Amazon have been working hard over the past 12 months developing the new Kindle Fire. The long-awaited Android tablet offers some impressive features and has definitely provided some welcome competition for the E-reader and tablet world.
The original Kindle e-reader was a huge success initially and has been accredited with changing the face of the book and magazine publishing world. Amazon's new challenge was to follow up with a model that would dispel the criticism of its former offering. Enter the Kindle Fire.
- The Kindle Fire offers a top-level mash up of multimedia content all in a 7-inch sleek case.
- With the Android 2.3 Gingerbread design users are getting a hell of a lot of power for almost half the price of top competitors like the iPad.
- Amazon can do what the other affordable tablet manufacturers have not yet achieved. They offer a built-in infrastructure of books, apps, movies and magazines combined with cutting edge mobile technology.
- Amazon are marketing the Kindle Fire along similar lines as the original e-reader. Pricing is low and makes it one of the first really affordable power-packed tablets on the market.
- By taking a hit on the hardware Amazon hope to smash the marketplace open and finally take on the dominance of the iPad.
- Apple has no reason to make the iPad more affordable. This could ultimately be their Achilles heel if Amazon's Kindle Fire lives up to its expectations.
The Kindle Fire boasts a high quality colour screen, the first Kindle to do so. The 1024 x 600 display is at the smaller end of the tablet scale but offers crisp graphics and an impressive resolution.
- The Android 2.3 Gingerbread whilst not the latest tablet centric software on the market, works well. Amazon have made this work for them by introducing an excellent custom built interface.
- The interface is intuitive and easy to navigate, a big plus for new users.
- The matt casing has a wonderfully soft, rubberised finish, making the Kindle Fire comfortable to hold and durable.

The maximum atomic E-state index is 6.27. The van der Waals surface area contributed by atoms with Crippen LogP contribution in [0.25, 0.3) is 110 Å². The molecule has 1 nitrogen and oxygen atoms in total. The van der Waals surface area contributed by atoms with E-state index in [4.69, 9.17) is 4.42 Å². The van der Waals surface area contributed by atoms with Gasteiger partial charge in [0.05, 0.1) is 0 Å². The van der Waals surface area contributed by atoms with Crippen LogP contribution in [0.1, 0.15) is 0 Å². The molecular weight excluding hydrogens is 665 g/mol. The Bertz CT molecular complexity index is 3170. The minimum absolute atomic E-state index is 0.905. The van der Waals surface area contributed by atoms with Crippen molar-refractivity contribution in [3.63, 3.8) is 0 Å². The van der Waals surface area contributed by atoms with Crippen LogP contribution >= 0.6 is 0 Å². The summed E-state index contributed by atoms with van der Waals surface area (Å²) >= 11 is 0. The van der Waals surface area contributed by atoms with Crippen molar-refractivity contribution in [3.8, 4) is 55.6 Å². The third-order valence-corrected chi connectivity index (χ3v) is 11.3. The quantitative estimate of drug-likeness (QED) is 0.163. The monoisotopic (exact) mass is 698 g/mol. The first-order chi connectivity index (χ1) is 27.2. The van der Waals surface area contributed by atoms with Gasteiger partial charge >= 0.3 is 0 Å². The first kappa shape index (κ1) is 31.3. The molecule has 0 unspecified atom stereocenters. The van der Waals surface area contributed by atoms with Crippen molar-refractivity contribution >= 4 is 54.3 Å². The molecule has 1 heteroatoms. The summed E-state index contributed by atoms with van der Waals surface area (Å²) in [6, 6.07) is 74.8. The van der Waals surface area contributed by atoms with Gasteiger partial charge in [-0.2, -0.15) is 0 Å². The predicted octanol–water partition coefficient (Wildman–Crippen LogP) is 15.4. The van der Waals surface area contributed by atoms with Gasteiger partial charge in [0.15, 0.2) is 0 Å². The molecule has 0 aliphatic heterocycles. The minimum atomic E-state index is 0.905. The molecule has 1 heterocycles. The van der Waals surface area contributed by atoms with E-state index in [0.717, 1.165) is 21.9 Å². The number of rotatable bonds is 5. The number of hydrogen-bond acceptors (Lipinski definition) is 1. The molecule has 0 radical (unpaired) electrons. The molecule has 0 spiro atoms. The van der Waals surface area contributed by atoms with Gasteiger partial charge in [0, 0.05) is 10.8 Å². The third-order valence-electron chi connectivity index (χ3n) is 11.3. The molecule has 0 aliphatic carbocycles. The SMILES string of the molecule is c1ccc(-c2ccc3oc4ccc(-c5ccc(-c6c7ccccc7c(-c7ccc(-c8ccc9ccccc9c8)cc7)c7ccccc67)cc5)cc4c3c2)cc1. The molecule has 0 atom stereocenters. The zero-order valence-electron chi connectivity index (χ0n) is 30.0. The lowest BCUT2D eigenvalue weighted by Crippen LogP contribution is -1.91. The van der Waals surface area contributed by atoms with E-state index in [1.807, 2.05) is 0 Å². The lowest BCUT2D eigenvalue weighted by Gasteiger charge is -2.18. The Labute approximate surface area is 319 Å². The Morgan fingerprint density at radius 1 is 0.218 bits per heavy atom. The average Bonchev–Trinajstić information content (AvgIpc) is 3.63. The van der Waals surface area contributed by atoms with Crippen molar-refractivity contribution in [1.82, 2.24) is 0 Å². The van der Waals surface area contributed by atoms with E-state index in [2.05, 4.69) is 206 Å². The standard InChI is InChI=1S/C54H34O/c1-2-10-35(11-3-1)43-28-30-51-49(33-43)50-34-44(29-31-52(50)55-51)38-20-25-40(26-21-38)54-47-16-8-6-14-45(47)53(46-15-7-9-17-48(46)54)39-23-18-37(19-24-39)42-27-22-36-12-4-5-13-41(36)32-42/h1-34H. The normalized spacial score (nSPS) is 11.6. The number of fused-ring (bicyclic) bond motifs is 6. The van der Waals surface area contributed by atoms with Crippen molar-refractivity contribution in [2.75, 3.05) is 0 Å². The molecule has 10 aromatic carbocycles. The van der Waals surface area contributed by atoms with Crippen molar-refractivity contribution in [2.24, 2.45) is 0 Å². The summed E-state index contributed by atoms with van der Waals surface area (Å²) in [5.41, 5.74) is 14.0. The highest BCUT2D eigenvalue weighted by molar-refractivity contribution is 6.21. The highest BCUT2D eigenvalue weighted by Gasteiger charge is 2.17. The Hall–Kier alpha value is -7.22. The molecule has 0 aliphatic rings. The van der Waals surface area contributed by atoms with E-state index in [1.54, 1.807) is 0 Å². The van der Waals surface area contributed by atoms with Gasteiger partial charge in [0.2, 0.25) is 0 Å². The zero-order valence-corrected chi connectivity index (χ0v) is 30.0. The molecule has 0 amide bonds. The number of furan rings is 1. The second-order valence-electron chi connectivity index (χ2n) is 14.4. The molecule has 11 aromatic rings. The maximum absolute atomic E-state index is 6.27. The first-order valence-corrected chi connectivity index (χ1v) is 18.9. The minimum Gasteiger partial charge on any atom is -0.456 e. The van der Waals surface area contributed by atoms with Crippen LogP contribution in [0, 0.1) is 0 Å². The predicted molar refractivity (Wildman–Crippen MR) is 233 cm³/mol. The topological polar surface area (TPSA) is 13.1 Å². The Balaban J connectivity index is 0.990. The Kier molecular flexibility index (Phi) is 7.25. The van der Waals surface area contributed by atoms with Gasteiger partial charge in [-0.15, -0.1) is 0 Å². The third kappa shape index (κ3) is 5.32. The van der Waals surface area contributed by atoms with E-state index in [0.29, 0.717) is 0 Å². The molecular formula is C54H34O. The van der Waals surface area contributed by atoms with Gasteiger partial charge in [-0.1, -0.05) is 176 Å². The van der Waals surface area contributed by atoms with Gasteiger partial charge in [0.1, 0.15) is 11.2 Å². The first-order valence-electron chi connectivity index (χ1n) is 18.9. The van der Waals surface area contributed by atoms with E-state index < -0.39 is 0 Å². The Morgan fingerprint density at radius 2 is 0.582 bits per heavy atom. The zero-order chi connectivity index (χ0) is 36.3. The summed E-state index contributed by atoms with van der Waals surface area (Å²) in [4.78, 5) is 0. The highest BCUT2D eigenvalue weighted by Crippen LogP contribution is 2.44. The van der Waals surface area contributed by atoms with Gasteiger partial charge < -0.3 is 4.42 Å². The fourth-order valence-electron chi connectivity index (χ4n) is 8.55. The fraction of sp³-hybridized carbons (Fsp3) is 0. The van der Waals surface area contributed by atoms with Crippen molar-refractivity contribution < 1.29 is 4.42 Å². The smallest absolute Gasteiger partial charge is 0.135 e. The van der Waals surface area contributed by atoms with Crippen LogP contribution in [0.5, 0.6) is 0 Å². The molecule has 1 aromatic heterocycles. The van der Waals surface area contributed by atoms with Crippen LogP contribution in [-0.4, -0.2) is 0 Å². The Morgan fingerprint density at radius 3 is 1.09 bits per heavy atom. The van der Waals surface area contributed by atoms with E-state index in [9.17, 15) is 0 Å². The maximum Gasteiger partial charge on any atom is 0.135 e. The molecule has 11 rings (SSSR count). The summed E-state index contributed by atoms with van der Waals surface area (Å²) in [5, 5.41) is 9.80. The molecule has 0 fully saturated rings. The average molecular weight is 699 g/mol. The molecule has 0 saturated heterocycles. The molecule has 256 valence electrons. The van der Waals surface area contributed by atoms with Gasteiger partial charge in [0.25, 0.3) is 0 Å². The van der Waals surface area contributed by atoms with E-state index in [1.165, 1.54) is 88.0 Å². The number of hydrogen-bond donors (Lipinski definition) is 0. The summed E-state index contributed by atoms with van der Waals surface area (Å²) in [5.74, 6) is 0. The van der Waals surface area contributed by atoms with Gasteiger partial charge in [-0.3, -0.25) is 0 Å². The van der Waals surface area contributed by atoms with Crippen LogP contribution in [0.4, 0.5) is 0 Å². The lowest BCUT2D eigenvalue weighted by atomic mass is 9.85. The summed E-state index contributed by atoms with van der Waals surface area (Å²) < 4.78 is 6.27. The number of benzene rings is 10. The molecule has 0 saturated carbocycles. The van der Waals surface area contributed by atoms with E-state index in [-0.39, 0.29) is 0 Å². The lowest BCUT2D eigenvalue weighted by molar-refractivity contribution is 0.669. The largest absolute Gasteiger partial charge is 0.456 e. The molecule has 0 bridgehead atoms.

- At just 431g this device still feels very much like the original Kindle, combine this with the comfortable grip and you can hold the Kindle Fire for as long as you want.
- The minimalist design means that there are no volume switches or screen locks on the exterior shell. The power switch is the only physical button and this creates a very sleek overall design.
- The Kindle Fire can be charged via the USB port and also features a headphone jack. Listen to the Kindle on speaker with two small but powerful speaker units integrated at the top of the device.
- Unfortunately there are no camera or microphone functions, however Amazon has clearly targeted the Kindle Fire towards media consumption rather than communication.
- The 1GHz dual core OMAP processor is impressive and offers similar processing power to the iPad.
- The Kindle Fire only allows for 8GB of storage space on the hard-drive which is a bit less than some of the other competitive Honeycomb tablets. This is compounded by the fact there is no SD card slot to store data externally.
- That said 8GB should be more than adequate for the average user and with the cloud you can always make use of online storage facilities.
A device I can see growing in popularity over the course of the next year and an item that will decorate many a Christmas wish list this year and next.